I deleted a bunch of my social media accounts: LinkedIn, Behance (removed all my work), StumbleUpon, FourSquare, Klout, Timehop, Knotch, Pinterest. I haven’t used them, I haven’t cared about them for a while and I haven’t found them useful.
More importantly, I don’t think I’ve really gained anything from them, no new clients, new friends, self-assurance or a higher self-worth. Plus I don’t think I’ve put anything into those networks that benefits other people on them.
Why did I accrue that many accounts in the first place? Really, it boils down to because someone attached some element of urgency to them, that it would make life better in someway to use that network. In reality it just didn’t.
If you take a moment and consider all the things you log into in a day, it’s not surprising. Statistically, on average people have about 36 accounts online and people log into those accounts 7 to 25 times a day. I think that’s a pretty low estimate.
When we look at the desire to connect with others on social media and how many services we use that revolve around them, I don’t think I need any more for now. I need to contribute to the things that I have.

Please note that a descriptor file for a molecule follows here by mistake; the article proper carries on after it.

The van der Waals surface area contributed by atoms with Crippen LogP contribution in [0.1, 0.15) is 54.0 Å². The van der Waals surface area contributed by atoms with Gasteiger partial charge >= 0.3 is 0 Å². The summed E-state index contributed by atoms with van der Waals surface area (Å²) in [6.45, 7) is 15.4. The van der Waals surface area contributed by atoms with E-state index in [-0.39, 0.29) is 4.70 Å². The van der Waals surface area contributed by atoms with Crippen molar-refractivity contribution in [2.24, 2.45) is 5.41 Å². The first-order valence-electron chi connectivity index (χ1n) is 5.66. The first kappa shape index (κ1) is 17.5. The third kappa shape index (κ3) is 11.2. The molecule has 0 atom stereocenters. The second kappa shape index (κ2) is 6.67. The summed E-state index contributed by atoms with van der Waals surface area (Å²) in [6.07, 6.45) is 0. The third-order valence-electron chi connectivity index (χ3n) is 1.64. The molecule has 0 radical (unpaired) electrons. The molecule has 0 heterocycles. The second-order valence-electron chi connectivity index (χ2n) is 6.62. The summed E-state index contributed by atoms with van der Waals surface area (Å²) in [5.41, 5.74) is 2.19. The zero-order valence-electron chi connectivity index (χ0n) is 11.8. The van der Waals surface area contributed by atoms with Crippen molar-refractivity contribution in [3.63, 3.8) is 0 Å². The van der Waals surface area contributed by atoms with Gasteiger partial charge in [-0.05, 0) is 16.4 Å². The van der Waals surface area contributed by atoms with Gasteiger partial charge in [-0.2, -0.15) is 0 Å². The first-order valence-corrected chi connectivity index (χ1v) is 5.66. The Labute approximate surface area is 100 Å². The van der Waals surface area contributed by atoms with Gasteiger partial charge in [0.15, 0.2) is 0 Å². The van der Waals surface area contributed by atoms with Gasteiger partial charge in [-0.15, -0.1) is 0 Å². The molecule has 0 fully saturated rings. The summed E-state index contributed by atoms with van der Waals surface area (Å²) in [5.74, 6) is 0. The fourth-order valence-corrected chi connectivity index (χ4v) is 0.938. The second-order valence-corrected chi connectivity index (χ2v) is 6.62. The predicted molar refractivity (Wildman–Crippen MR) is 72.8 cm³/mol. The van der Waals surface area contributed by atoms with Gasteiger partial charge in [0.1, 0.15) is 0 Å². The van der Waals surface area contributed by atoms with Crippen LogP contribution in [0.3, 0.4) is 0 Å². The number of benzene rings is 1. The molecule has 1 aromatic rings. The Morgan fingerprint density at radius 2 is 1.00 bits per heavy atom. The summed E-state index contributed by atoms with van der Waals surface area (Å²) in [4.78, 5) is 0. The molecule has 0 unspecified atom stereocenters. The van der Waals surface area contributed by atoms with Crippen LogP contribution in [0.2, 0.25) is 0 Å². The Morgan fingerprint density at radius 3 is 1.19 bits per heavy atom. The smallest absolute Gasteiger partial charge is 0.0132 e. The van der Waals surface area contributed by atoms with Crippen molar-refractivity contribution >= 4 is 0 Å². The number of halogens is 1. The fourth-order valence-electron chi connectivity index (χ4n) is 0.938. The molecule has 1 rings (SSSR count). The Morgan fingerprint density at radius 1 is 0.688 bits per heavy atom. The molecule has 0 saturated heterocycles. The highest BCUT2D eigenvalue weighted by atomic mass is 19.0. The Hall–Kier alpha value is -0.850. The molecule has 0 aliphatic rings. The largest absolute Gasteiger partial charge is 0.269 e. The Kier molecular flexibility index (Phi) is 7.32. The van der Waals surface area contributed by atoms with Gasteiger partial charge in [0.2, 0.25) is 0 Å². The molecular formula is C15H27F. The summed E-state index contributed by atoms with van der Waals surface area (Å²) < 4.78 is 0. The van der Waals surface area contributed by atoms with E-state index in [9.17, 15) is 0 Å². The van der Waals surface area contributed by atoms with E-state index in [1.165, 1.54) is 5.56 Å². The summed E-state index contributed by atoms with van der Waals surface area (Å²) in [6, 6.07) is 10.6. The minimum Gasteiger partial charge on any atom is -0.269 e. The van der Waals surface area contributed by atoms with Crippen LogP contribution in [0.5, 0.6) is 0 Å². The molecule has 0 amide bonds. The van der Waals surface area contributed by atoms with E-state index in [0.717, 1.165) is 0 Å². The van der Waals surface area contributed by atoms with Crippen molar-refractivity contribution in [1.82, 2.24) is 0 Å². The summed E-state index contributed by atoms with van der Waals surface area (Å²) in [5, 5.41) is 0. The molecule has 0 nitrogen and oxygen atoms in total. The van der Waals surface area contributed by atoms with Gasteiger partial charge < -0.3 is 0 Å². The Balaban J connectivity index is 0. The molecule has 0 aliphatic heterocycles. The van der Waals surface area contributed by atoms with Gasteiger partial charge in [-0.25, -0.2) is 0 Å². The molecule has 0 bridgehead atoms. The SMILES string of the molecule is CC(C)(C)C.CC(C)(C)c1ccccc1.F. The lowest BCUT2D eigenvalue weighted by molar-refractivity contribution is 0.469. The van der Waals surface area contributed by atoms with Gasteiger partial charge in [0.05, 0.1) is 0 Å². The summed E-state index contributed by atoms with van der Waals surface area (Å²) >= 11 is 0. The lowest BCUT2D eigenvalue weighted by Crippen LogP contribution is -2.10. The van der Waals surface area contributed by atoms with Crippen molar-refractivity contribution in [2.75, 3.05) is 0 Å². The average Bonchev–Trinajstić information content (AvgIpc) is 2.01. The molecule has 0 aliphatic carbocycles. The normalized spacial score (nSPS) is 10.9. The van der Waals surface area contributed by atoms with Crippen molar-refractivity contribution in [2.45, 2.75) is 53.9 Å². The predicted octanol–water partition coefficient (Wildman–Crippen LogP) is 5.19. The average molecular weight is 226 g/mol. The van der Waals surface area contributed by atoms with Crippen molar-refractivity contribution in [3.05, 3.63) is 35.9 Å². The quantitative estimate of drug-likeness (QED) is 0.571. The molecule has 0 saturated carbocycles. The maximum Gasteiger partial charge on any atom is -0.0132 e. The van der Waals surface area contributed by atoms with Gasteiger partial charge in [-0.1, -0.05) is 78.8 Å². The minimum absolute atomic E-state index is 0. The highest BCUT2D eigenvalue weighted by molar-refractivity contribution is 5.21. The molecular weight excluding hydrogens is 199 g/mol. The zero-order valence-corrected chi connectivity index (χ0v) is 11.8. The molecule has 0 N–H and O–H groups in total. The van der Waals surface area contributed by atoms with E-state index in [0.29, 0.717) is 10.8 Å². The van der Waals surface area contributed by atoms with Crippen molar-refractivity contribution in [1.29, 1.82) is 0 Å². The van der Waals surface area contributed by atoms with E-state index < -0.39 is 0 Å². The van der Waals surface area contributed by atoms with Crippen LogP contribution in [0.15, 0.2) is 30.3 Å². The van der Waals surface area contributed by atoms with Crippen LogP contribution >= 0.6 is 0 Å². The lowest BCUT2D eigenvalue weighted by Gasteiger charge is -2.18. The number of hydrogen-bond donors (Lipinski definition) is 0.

I don’t need another thing to log into; I need to use the networks that exist and bring something to them.
For example, there’s Dribbble. This social network is a show and tell for visual designers that uses a timeline of 800px by 600px screenshots of your work. You have to be invited to even post. It’s a great network. I love it and I’m a premium user, but your mileage may vary. On the whole, it gives you 24 shots (posts) in a month for all users, premium and regular users. I rarely use all of them, maybe a good two-thirds of them. What if I did?
Codepen is in the same vein but for HTML/CSS/JS and has great preprocessors, live reloading, Emmet installed; it’s pretty great spot show/share work in progress and work at the same time. I think my workflow could be a lot better if I prototyped a quick idea there instead of firing up all my software. Plus, I can share that idea faster with people who’d probably like to see it (because they’re doing the same thing).
On some level, we’re all trying to share something, our story, our process, how we get from one end of things to another. And how we do that is important. There’s a huge notion of “working in the public”. Social media gives us the vehicle to do that kind of work and share the things we’re most passionate about, on top of connecting with people who matter.
Today, getting people to hear your story on social media, and then act on it, requires using a platform’s native language, paying attention to context, understanding the nuances and subtle differences that make each platform unique, and adapting your content to match.” — Gary Vaynerchuk
Why would we dilute that effort? Using a network requires some commitment on some level, to check in, deposit a status/update/post, to respond and connect more. Sharing your story is going to be a lot harder the more places you have to do that in. Watering down your attention to 25 different networks doesn’t benefit you; it robs you of the energy you could be spending making things and making real connections with people.